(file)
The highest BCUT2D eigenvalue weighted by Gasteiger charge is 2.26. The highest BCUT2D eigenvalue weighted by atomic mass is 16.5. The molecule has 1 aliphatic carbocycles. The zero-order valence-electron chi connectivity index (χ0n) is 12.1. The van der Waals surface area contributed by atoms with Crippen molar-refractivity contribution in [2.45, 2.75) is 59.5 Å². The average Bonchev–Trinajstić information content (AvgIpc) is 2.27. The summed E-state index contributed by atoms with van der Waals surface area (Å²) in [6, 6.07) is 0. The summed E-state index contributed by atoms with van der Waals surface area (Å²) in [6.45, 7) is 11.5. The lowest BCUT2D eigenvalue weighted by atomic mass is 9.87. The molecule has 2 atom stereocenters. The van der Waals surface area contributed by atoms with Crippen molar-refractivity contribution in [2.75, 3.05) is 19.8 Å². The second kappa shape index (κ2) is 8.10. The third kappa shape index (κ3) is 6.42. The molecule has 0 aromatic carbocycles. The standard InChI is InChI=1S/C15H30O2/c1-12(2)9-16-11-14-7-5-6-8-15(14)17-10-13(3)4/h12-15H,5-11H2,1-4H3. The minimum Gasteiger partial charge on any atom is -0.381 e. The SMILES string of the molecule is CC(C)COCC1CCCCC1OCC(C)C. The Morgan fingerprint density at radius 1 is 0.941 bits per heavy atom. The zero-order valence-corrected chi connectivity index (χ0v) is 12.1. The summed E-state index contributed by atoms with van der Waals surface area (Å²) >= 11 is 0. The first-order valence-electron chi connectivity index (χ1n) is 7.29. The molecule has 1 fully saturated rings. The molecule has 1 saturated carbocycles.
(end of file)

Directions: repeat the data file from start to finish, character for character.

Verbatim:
The highest BCUT2D eigenvalue weighted by Gasteiger charge is 2.26. The highest BCUT2D eigenvalue weighted by atomic mass is 16.5. The molecule has 1 aliphatic carbocycles. The zero-order valence-electron chi connectivity index (χ0n) is 12.1. The van der Waals surface area contributed by atoms with Crippen molar-refractivity contribution in [2.45, 2.75) is 59.5 Å². The average Bonchev–Trinajstić information content (AvgIpc) is 2.27. The summed E-state index contributed by atoms with van der Waals surface area (Å²) in [6, 6.07) is 0. The summed E-state index contributed by atoms with van der Waals surface area (Å²) in [6.45, 7) is 11.5. The lowest BCUT2D eigenvalue weighted by atomic mass is 9.87. The molecule has 2 atom stereocenters. The van der Waals surface area contributed by atoms with Crippen molar-refractivity contribution in [2.75, 3.05) is 19.8 Å². The second kappa shape index (κ2) is 8.10. The third kappa shape index (κ3) is 6.42. The molecule has 0 aromatic carbocycles. The standard InChI is InChI=1S/C15H30O2/c1-12(2)9-16-11-14-7-5-6-8-15(14)17-10-13(3)4/h12-15H,5-11H2,1-4H3. The minimum Gasteiger partial charge on any atom is -0.381 e. The SMILES string of the molecule is CC(C)COCC1CCCCC1OCC(C)C. The Morgan fingerprint density at radius 1 is 0.941 bits per heavy atom. The zero-order valence-corrected chi connectivity index (χ0v) is 12.1. The summed E-state index contributed by atoms with van der Waals surface area (Å²) >= 11 is 0. The first-order valence-electron chi connectivity index (χ1n) is 7.29. The molecule has 1 fully saturated rings. The molecule has 1 saturated carbocycles.